Viewing the wardrobe is an extrapolation of the collective consciousness of the fashion elite, though forcibly dictated by the taste and psychological determination of the amasser. Her view of fashion as armor is clearly expressed with the sea of monochromatic (black, white, the occasional metallic, and the almost ostracized pops of color) mannequins staring blankly back at you—though less blankly than actual models would have—and the protruding of feathers, spikes, metal pieces, and even sequins truly aimed at diffusing interaction. The spirit of imagination and true creation, characteristic of many of the represented designers like McQueen, is an unpronounced theme that overrides the segregated communities of garments on display. Despite the vast collection and perceived vanity of fashion, Guinness uses it to make an empirical observation about consumption: “We need better things, not more.” Attention, Walmart shoppers…
And finally, an open letter to Lady Gaga: I love you, but please stop making it so difficult to do so. I can handle the supposed plagiarism and obvious propaganda of “Born This Way,” and the subtle mediocrity of the uninspiring “Marry the Night,” even with its awkward mid-song bridge, but Gaga’s Workshop—on sale at Barney’s New York for the holiday season—is just distressing. A collection of over-priced cheap garbage derivative of her most famous antics, it’s like Whoville if Dr. Seuss had a slight drug problem and an affinity for Pop Art. A pair of acrylic rings I got for a quarter in a toy machine at a Steak and Stake in Kentucky (seriously) is on sale for $25. If you’re in the market for cookies shaped like meat dresses, corsets, and gyroscopes, you’re in luck. Admittedly, I don’t frequent superfluously high-end stores, but I’m still somewhat certain that $265 sunglasses typically aren’t packaged in shrink-wrap. The self-aggrandizing that she typically so narrowly escapes in her over the top performances is completely negated by the display.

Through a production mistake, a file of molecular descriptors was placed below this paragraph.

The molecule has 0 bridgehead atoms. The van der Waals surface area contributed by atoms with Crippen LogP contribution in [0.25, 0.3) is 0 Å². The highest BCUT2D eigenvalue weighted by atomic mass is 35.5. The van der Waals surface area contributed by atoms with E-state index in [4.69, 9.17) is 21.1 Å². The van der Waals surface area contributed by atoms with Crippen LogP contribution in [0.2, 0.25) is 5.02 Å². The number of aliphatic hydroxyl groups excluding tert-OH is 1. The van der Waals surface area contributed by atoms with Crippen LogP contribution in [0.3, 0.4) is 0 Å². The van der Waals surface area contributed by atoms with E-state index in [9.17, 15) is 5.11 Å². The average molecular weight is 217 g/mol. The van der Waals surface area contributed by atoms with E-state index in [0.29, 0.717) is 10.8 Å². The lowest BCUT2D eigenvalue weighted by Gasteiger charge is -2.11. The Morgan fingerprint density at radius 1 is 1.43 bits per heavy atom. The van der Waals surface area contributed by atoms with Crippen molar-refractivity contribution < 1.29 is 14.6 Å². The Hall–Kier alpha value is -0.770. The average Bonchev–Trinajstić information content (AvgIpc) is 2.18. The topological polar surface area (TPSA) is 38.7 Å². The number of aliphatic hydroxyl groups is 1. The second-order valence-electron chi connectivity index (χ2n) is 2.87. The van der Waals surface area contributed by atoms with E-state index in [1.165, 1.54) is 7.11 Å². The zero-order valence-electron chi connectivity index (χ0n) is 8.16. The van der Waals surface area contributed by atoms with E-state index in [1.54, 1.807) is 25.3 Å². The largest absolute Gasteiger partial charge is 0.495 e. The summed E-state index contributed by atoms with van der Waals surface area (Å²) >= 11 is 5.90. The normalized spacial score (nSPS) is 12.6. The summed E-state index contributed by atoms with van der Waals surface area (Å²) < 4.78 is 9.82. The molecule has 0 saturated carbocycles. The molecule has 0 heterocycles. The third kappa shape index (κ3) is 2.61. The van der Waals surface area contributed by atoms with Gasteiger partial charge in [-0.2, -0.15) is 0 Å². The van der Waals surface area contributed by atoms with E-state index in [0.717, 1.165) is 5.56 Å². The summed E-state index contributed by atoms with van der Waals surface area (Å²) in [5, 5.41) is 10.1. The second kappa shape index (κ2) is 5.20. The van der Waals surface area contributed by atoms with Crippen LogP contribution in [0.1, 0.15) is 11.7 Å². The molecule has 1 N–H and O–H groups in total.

Her most recent album, “Born This Way,” though questionable in musical quality, addressed an incredibly pertinent issue of pop culture as modern religion, reappropriating elements of Christian religious tradition to make this point. Her monologue at this year’s VMAs done in drag made a profoundly philosophical commentary on the performative nature of personality. Anyone who can describe their single (“Bad Romance”) as “industrial, Russian, Gothic, pop” has something awesomely transcendent working in their favor. Where was that creativity and depth in this exploitatively commercialized presentation? I’m an avid fan of her art (well, I guess I now need to use quotes: “art”), so it seems incredulous that the Lady would support such a venture. But she incriminatingly appeared at the opening in custom Chanel that comfortingly (and now ironically) made her look like Mother Gigogne in a contemporary dance rendition of The Nutcracker. So Mama Monster, while I applaud the effort toward stylistic attainability, please don’t abuse the fans who made it all possible. Sincerely, a Little Monster whose claw is disgruntled and limp.
Suggested wine pairing: But what else? Champagne of course! The elegance of Golden Age Hollywood and European aristocracy beats a musicians’ Jack Daniels 2 to 1. And if I’m being too harsh on any of these lovely ladies, the poppy frivolity of a champagne cork heals all wounds.